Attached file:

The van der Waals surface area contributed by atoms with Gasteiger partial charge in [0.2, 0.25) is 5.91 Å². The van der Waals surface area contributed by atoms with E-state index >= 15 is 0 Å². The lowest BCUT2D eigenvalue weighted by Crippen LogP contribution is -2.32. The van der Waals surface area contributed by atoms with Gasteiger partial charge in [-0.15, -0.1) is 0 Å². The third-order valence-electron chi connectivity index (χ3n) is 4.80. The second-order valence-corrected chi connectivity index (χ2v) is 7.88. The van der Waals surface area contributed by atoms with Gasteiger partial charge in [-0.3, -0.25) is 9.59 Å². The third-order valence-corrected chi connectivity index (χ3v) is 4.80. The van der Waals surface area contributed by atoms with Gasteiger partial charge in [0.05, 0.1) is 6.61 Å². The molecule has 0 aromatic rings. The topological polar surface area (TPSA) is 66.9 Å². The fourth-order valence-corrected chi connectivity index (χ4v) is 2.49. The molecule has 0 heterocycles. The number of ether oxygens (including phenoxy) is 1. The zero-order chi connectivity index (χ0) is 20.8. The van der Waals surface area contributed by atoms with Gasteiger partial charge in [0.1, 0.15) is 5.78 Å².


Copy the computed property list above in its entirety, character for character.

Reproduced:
The van der Waals surface area contributed by atoms with Gasteiger partial charge in [0.2, 0.25) is 5.91 Å². The van der Waals surface area contributed by atoms with E-state index >= 15 is 0 Å². The lowest BCUT2D eigenvalue weighted by Crippen LogP contribution is -2.32. The van der Waals surface area contributed by atoms with Gasteiger partial charge in [-0.15, -0.1) is 0 Å². The third-order valence-electron chi connectivity index (χ3n) is 4.80. The second-order valence-corrected chi connectivity index (χ2v) is 7.88. The van der Waals surface area contributed by atoms with Gasteiger partial charge in [-0.3, -0.25) is 9.59 Å². The third-order valence-corrected chi connectivity index (χ3v) is 4.80. The van der Waals surface area contributed by atoms with Gasteiger partial charge in [0.05, 0.1) is 6.61 Å². The molecule has 0 aromatic rings. The topological polar surface area (TPSA) is 66.9 Å². The fourth-order valence-corrected chi connectivity index (χ4v) is 2.49. The molecule has 0 heterocycles. The number of ether oxygens (including phenoxy) is 1. The zero-order chi connectivity index (χ0) is 20.8. The van der Waals surface area contributed by atoms with Gasteiger partial charge in [0.1, 0.15) is 5.78 Å².